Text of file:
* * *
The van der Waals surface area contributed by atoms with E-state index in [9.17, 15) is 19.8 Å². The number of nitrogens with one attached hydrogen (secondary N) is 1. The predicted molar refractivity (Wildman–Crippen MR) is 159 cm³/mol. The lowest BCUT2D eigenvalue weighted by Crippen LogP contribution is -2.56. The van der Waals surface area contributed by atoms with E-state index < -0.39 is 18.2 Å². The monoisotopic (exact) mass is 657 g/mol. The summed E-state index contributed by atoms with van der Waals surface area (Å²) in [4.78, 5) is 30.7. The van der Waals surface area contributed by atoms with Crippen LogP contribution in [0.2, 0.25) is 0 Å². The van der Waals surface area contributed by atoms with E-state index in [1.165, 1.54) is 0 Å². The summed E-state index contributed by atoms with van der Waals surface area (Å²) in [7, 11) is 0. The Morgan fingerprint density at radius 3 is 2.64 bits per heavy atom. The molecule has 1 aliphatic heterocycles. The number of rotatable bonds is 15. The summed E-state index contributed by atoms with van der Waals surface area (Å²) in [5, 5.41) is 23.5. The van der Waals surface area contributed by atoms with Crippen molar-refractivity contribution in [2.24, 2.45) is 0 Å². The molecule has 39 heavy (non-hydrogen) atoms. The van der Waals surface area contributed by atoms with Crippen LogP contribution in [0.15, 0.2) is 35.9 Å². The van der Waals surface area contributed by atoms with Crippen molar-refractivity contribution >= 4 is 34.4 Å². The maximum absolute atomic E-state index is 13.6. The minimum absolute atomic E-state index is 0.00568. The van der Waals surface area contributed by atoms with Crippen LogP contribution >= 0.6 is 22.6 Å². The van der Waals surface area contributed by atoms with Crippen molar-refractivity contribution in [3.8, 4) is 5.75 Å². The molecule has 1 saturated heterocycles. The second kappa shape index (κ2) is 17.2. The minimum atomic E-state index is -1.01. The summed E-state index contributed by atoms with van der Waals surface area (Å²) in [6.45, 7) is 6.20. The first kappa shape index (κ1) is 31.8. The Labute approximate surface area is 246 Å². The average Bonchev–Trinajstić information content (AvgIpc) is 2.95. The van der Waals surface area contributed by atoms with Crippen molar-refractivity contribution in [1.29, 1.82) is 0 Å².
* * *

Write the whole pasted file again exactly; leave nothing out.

The van der Waals surface area contributed by atoms with E-state index in [9.17, 15) is 19.8 Å². The number of nitrogens with one attached hydrogen (secondary N) is 1. The predicted molar refractivity (Wildman–Crippen MR) is 159 cm³/mol. The lowest BCUT2D eigenvalue weighted by Crippen LogP contribution is -2.56. The van der Waals surface area contributed by atoms with E-state index < -0.39 is 18.2 Å². The monoisotopic (exact) mass is 657 g/mol. The summed E-state index contributed by atoms with van der Waals surface area (Å²) in [4.78, 5) is 30.7. The van der Waals surface area contributed by atoms with Crippen LogP contribution in [0.2, 0.25) is 0 Å². The van der Waals surface area contributed by atoms with E-state index in [1.165, 1.54) is 0 Å². The summed E-state index contributed by atoms with van der Waals surface area (Å²) in [7, 11) is 0. The Morgan fingerprint density at radius 3 is 2.64 bits per heavy atom. The molecule has 1 aliphatic heterocycles. The number of rotatable bonds is 15. The summed E-state index contributed by atoms with van der Waals surface area (Å²) in [5, 5.41) is 23.5. The van der Waals surface area contributed by atoms with Crippen molar-refractivity contribution in [2.24, 2.45) is 0 Å². The molecule has 39 heavy (non-hydrogen) atoms. The van der Waals surface area contributed by atoms with Crippen LogP contribution in [0.15, 0.2) is 35.9 Å². The van der Waals surface area contributed by atoms with Crippen molar-refractivity contribution >= 4 is 34.4 Å². The maximum absolute atomic E-state index is 13.6. The minimum absolute atomic E-state index is 0.00568. The van der Waals surface area contributed by atoms with Crippen LogP contribution >= 0.6 is 22.6 Å². The van der Waals surface area contributed by atoms with Crippen molar-refractivity contribution in [3.8, 4) is 5.75 Å². The molecule has 1 saturated heterocycles. The second kappa shape index (κ2) is 17.2. The minimum atomic E-state index is -1.01. The summed E-state index contributed by atoms with van der Waals surface area (Å²) in [6.45, 7) is 6.20. The first kappa shape index (κ1) is 31.8. The Labute approximate surface area is 246 Å². The average Bonchev–Trinajstić information content (AvgIpc) is 2.95. The van der Waals surface area contributed by atoms with Crippen molar-refractivity contribution in [1.29, 1.82) is 0 Å².